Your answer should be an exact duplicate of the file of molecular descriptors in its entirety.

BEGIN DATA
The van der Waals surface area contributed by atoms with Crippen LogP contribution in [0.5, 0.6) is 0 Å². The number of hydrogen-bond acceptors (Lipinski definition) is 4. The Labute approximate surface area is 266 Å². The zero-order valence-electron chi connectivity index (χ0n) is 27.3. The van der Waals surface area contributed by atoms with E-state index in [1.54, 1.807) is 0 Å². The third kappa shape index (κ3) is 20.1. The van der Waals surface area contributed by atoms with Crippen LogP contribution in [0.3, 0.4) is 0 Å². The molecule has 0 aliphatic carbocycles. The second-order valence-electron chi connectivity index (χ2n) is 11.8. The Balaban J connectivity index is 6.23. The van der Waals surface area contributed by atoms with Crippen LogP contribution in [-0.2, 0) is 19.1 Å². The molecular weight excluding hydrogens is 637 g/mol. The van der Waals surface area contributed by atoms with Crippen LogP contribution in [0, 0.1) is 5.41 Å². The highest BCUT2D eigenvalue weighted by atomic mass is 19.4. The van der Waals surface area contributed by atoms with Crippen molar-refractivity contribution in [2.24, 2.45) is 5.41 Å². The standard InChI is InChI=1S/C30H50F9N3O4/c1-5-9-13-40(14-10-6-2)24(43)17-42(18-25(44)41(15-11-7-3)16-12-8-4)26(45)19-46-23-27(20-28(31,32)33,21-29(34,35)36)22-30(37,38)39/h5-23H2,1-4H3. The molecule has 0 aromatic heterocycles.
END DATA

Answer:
The van der Waals surface area contributed by atoms with Crippen LogP contribution in [0.5, 0.6) is 0 Å². The number of hydrogen-bond acceptors (Lipinski definition) is 4. The Labute approximate surface area is 266 Å². The zero-order valence-electron chi connectivity index (χ0n) is 27.3. The van der Waals surface area contributed by atoms with E-state index in [1.54, 1.807) is 0 Å². The third kappa shape index (κ3) is 20.1. The van der Waals surface area contributed by atoms with Crippen LogP contribution in [0.3, 0.4) is 0 Å². The molecule has 0 aliphatic carbocycles. The second-order valence-electron chi connectivity index (χ2n) is 11.8. The Balaban J connectivity index is 6.23. The van der Waals surface area contributed by atoms with Crippen LogP contribution in [-0.2, 0) is 19.1 Å². The molecular weight excluding hydrogens is 637 g/mol. The van der Waals surface area contributed by atoms with Crippen LogP contribution in [0, 0.1) is 5.41 Å². The highest BCUT2D eigenvalue weighted by atomic mass is 19.4. The van der Waals surface area contributed by atoms with Crippen molar-refractivity contribution in [2.24, 2.45) is 5.41 Å². The standard InChI is InChI=1S/C30H50F9N3O4/c1-5-9-13-40(14-10-6-2)24(43)17-42(18-25(44)41(15-11-7-3)16-12-8-4)26(45)19-46-23-27(20-28(31,32)33,21-29(34,35)36)22-30(37,38)39/h5-23H2,1-4H3. The molecule has 0 aromatic heterocycles.